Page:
A State House effort to categorize Asian-Americans into specific ethnic groups is clashing with a vocal and well-organized opposition that has likened the effort to racial profiling.
A bill by state Representative Tackey Chan urges “all state agencies, quasi-state agencies, entities created by state statute, and sub-divisions of state agencies” to identify Asian-Americans and Pacific Islanders, as defined in the US census, in all data they collect and report.
But critics say Chan’s efforts would “subdivide Asian-American ethnic groups” and likened it to a registry to track Asian-Americans.
Emotions were high during a packed State House hearing on the issue last week, when at least one opponent carried posters with an image of Chan wearing a Hitler moustache.
“It’s gotten out of hand,’’ said Karen Chen, executive director of the Chinese Progressive Association, which supports Chan’s bill.
The opposition’s language and tactics have confounded Chan, who is of Chinese descent, and befuddled Asian-American advocates who have been asking for such data for years to better serve their community.
“There are a lot of inaccuracies’’ out there, said Chan in an interview in his office. “They are using inaccurate facts. And they don’t speak for all of us.”
Tricia Liu, a critic of the bill, said the disadvantages outweigh the benefits, adding that even a bill with good intentions can be misused.
“The thing that bothers us the most is: Why is this [only] targeting Asian-Americans?,’’ asked Liu, who said she is a strategic adviser to a group called Asian Americans for Equal Rights, which has been fighting the data collection issue. “We feel that Americans should not be asked again and again ... where they are exactly from.”
She argued that such questions from the government insinuate that there are two sets of Americans: The “more real Americans” and the “less real Americans.”
“We are proud of our heritage ... [but] where does it end?” for second and third generation Asian-Americans, she said.
Chen, the advocate, said the bill only targets Asian-Americans because Asian-American advocates, particularly in health care, asked for the data.
A House committee is still examining the more than 1,500 pages of testimony on the bill and will issue a report Wednesday.
The controversy playing out at the State House is putting a special focus on Asian-Americans, a fast-growing and diverse group in the state. Their ancestry has roots in a vast continent that has various ethnic groups who speak different languages and have different cultural norms.
The hubbub comes as the US Census Bureau is proposing to begin asking white respondents to write down their ethnic origins. In addition to checking the box that says “white,’’ respondents on the proposed 2020 Census would be asked to write down whether they are of German, Irish, English, Italian, Lebanese, or Egyptian origin, the census said.
Similarly, blacks would be prodded to note if they are African-American, Jamaican, Haitian, Nigerian, Ethiopian, or Somali, the Census said.
Chan, a 44-year-old Quincy native and Democratic lawmaker, said he is simply following the census’ lead on a local level. The census has long asked Asian-Americans or Pacific Islanders to check off if they are Chinese, Vietnamese, Korean, Filipino, or Asian Indian.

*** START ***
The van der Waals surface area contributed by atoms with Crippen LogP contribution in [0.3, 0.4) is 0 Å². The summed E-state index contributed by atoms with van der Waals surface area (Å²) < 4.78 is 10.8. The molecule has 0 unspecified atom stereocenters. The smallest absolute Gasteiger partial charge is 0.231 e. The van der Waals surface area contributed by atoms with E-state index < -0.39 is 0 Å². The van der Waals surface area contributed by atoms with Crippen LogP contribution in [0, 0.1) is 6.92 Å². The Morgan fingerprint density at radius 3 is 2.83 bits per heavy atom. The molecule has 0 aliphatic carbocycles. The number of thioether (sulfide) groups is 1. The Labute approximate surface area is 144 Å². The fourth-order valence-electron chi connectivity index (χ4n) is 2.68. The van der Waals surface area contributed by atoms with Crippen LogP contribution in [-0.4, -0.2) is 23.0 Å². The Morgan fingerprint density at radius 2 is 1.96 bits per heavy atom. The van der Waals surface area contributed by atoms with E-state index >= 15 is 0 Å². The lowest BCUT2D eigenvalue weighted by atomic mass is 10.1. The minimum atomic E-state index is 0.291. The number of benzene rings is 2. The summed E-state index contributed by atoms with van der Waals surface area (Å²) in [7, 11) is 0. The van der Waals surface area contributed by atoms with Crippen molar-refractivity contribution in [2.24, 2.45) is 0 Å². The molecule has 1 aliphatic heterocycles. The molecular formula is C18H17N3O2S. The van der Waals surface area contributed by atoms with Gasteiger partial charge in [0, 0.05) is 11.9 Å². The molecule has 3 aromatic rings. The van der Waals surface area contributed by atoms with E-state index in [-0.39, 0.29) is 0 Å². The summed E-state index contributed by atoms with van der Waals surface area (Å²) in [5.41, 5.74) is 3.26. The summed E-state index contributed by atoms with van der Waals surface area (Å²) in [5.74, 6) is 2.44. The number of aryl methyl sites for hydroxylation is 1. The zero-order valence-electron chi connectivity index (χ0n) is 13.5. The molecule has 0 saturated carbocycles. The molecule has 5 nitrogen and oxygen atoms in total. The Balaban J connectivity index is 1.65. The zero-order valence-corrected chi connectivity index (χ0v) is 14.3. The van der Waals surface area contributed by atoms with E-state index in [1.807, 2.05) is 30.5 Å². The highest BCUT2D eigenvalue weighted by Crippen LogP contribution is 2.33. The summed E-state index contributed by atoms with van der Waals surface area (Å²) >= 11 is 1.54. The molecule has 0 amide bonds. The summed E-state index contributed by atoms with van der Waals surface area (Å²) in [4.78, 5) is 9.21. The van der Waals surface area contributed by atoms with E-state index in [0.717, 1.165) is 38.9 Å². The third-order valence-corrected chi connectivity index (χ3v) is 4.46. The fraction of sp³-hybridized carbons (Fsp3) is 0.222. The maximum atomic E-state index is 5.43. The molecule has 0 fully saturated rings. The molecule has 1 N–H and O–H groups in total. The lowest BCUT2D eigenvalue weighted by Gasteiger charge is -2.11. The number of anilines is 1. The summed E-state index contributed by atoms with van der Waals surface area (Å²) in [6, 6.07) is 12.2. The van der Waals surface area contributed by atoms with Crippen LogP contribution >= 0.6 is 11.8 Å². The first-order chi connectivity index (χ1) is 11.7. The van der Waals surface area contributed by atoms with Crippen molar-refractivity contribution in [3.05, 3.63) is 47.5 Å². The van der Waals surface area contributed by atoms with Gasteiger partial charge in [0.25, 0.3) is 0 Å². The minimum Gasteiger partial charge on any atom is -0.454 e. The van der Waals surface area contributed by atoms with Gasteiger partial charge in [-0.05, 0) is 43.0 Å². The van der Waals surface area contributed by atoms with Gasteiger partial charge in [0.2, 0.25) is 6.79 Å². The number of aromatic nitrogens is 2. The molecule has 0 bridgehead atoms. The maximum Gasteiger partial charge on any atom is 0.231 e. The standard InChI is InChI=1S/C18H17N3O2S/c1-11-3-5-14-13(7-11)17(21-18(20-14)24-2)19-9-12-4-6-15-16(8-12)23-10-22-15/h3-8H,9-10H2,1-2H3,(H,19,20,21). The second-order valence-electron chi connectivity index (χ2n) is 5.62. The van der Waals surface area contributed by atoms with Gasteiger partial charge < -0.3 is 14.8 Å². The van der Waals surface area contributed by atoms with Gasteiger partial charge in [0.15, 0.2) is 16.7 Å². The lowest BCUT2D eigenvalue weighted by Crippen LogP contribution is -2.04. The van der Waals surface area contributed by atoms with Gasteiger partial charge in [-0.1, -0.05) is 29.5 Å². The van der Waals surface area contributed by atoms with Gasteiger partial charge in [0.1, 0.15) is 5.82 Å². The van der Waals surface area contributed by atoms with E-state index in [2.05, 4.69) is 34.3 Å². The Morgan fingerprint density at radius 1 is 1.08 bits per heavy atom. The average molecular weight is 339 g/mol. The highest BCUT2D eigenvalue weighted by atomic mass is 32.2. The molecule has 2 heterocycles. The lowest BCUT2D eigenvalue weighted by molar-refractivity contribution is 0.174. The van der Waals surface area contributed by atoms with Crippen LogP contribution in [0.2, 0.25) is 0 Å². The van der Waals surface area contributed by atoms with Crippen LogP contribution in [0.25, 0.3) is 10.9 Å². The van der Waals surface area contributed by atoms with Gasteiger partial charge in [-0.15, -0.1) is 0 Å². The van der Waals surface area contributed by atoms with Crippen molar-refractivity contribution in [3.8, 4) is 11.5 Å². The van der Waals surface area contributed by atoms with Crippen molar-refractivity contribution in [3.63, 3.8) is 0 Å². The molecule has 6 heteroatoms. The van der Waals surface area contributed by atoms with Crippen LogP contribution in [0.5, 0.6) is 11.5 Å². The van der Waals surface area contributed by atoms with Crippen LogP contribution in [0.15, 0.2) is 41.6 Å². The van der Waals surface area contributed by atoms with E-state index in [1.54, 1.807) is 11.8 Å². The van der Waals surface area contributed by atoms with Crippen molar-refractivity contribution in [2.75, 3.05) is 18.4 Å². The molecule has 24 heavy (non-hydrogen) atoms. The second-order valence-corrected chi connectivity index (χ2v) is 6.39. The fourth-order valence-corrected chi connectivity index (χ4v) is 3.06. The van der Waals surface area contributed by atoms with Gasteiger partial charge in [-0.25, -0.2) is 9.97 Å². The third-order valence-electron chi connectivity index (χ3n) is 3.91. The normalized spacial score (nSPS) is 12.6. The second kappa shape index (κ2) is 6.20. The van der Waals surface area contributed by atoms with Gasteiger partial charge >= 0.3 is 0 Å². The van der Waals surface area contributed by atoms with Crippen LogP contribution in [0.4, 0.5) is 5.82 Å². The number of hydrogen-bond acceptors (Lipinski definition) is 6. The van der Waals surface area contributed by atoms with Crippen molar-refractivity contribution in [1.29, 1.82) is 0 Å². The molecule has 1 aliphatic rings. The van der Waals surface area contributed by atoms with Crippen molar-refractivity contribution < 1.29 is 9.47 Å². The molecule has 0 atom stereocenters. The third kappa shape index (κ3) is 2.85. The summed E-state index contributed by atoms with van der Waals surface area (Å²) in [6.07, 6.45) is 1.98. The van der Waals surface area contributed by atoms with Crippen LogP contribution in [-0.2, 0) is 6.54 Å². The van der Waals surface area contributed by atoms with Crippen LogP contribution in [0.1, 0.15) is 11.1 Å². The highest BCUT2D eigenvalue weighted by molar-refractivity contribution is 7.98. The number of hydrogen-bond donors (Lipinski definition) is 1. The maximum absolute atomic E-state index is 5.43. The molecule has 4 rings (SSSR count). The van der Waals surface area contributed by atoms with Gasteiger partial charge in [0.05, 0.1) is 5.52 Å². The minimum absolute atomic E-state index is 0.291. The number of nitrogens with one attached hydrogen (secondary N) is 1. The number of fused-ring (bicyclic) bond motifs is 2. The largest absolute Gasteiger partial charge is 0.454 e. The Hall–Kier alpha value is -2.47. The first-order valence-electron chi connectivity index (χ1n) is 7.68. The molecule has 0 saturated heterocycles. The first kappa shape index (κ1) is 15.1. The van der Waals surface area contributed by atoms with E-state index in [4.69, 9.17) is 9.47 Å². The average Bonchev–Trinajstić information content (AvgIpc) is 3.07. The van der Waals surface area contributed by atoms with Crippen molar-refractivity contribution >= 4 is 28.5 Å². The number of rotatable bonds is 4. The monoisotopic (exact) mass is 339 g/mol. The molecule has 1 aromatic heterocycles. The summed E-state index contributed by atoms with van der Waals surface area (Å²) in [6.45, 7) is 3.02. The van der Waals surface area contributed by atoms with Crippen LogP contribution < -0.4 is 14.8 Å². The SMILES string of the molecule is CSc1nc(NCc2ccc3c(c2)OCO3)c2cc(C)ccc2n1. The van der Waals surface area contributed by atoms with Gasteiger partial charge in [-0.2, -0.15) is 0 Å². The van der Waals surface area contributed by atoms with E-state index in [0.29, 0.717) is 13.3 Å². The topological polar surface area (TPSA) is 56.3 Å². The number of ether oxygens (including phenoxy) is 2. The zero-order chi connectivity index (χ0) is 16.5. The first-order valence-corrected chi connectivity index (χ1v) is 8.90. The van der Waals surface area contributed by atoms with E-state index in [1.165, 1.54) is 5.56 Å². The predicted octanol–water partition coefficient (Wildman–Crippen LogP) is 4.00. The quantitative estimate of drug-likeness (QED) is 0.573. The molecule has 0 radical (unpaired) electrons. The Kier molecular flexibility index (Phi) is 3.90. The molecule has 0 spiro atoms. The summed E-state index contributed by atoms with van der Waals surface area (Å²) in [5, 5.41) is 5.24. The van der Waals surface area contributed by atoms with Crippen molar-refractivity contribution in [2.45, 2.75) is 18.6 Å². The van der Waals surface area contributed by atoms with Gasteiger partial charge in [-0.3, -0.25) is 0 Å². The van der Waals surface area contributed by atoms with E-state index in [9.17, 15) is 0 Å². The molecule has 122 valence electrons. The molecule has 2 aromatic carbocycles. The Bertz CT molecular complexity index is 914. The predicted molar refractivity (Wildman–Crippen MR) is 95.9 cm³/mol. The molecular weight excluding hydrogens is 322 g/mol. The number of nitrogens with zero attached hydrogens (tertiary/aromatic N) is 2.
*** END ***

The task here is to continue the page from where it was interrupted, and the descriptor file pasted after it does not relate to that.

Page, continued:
Over the past 30 years, he said, Asian-American advocates and lawmakers in states like California, Michigan, and Rhode Island have been seeking such disaggregated data to advocate for better health care, educational opportunities, and cultural programming.
Now that effort is catching on in New York, Connecticut, and Massachusetts, he said.
Under Chan’s bill, the five largest “Asian-American and Pacific Islander ethnic groups living in the Commonwealth shall have individually reported data as part of the total Asian American Pacific Islander reporting.’’
The ethnic information is voluntary. And any other racial group can also seek out similar information, Chan said.
The data would help organizations like Dorchester’s Asian American Resource Workshop advocate for appropriate funding, language access, and appropriate programing for Vietnamese youth, said Carolyn Chou, the executive director.
Chan added that the needs of the Cambodian population in Lowell are far different from those of the Chinese immigrants in Quincy.
Some Asian-American immigrants are refugees, with deep emotional wounds from which to heal.
“Every group has different issues, and [we need to have] different conversations about what the government can do for them,’’ he said.
“Asia is not a language,” Chan stressed. “Asia is not a culture. And Asia is not a food. It’s a continent. ... Why shouldn’t we all take pride in where we are from in our culture, our heritages and our languages?”
Paul Watanabe, director of the Institute for Asian American Studies at the University of Massachusetts Boston, described the opposition as primarily composed of a new Chinese immigrants who are largely conservative. They mostly voted for President Trump, he said, are distrustful of government, and are skeptical of the Census.
He noted that there is real fear among the opponents who may have relatives who can still recall the Cultural Revolution and data the Chinese government kept and used against its own people.
“But I think those particular fears are being preyed upon [by the opponents],’’ said Watanabe, a political science professor who has followed this issue closely.
Liu countered that she is of Chinese origin and is a US citizen. Her mother, who Liu said lives in Wellesley, is from Hong Kong and her father is from mainland China.
“According to this bill, I don’t even know which box I should fill out,’’ she said.